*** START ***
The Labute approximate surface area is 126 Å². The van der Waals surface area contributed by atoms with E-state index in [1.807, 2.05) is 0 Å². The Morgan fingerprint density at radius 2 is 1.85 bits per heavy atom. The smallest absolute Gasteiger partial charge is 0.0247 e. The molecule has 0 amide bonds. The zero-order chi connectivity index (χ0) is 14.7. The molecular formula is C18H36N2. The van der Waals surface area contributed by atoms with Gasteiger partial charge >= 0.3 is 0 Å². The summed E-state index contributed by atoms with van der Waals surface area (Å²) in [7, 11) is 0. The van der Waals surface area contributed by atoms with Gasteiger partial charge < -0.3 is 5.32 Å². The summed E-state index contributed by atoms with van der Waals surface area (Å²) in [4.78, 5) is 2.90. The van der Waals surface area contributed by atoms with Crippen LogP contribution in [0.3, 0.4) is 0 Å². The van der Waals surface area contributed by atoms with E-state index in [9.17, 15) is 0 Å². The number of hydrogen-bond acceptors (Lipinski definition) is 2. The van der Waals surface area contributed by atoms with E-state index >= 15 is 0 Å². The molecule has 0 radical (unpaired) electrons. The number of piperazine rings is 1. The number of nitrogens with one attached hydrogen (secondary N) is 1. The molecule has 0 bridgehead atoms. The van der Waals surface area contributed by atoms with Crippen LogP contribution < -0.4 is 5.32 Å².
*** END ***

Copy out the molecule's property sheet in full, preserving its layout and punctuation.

The Labute approximate surface area is 126 Å². The van der Waals surface area contributed by atoms with E-state index in [1.807, 2.05) is 0 Å². The Morgan fingerprint density at radius 2 is 1.85 bits per heavy atom. The smallest absolute Gasteiger partial charge is 0.0247 e. The molecule has 0 amide bonds. The zero-order chi connectivity index (χ0) is 14.7. The molecular formula is C18H36N2. The van der Waals surface area contributed by atoms with Gasteiger partial charge >= 0.3 is 0 Å². The summed E-state index contributed by atoms with van der Waals surface area (Å²) in [7, 11) is 0. The van der Waals surface area contributed by atoms with Gasteiger partial charge < -0.3 is 5.32 Å². The summed E-state index contributed by atoms with van der Waals surface area (Å²) in [4.78, 5) is 2.90. The van der Waals surface area contributed by atoms with Crippen LogP contribution in [0.3, 0.4) is 0 Å². The van der Waals surface area contributed by atoms with E-state index in [9.17, 15) is 0 Å². The number of hydrogen-bond acceptors (Lipinski definition) is 2. The van der Waals surface area contributed by atoms with E-state index >= 15 is 0 Å². The molecule has 0 radical (unpaired) electrons. The number of piperazine rings is 1. The number of nitrogens with one attached hydrogen (secondary N) is 1. The molecule has 0 bridgehead atoms. The van der Waals surface area contributed by atoms with Crippen LogP contribution < -0.4 is 5.32 Å².